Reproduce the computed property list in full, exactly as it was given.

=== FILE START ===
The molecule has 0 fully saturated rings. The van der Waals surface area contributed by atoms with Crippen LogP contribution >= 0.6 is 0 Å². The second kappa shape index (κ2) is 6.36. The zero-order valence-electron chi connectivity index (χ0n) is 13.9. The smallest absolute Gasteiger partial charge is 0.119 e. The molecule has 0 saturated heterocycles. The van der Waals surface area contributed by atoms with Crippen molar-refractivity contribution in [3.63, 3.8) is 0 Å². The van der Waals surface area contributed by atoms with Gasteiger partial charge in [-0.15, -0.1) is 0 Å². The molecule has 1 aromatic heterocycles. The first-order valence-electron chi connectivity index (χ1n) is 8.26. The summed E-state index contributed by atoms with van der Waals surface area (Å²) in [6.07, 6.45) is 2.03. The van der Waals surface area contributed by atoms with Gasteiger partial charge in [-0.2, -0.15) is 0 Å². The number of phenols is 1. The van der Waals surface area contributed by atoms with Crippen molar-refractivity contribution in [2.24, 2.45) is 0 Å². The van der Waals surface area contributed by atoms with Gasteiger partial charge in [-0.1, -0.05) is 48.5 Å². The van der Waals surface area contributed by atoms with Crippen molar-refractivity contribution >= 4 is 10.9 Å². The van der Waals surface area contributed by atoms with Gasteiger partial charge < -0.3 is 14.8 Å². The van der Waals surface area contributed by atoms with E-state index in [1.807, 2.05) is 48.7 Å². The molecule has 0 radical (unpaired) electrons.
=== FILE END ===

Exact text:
The molecule has 0 fully saturated rings. The van der Waals surface area contributed by atoms with Crippen LogP contribution >= 0.6 is 0 Å². The second kappa shape index (κ2) is 6.36. The zero-order valence-electron chi connectivity index (χ0n) is 13.9. The smallest absolute Gasteiger partial charge is 0.119 e. The molecule has 0 saturated heterocycles. The van der Waals surface area contributed by atoms with Crippen molar-refractivity contribution in [3.63, 3.8) is 0 Å². The van der Waals surface area contributed by atoms with Gasteiger partial charge in [-0.15, -0.1) is 0 Å². The molecule has 1 aromatic heterocycles. The first-order valence-electron chi connectivity index (χ1n) is 8.26. The summed E-state index contributed by atoms with van der Waals surface area (Å²) in [6.07, 6.45) is 2.03. The van der Waals surface area contributed by atoms with Gasteiger partial charge in [-0.2, -0.15) is 0 Å². The number of phenols is 1. The van der Waals surface area contributed by atoms with Crippen molar-refractivity contribution in [2.24, 2.45) is 0 Å². The van der Waals surface area contributed by atoms with Gasteiger partial charge in [-0.1, -0.05) is 48.5 Å². The van der Waals surface area contributed by atoms with Crippen molar-refractivity contribution >= 4 is 10.9 Å². The van der Waals surface area contributed by atoms with Gasteiger partial charge < -0.3 is 14.8 Å². The van der Waals surface area contributed by atoms with E-state index in [1.807, 2.05) is 48.7 Å². The molecule has 0 radical (unpaired) electrons.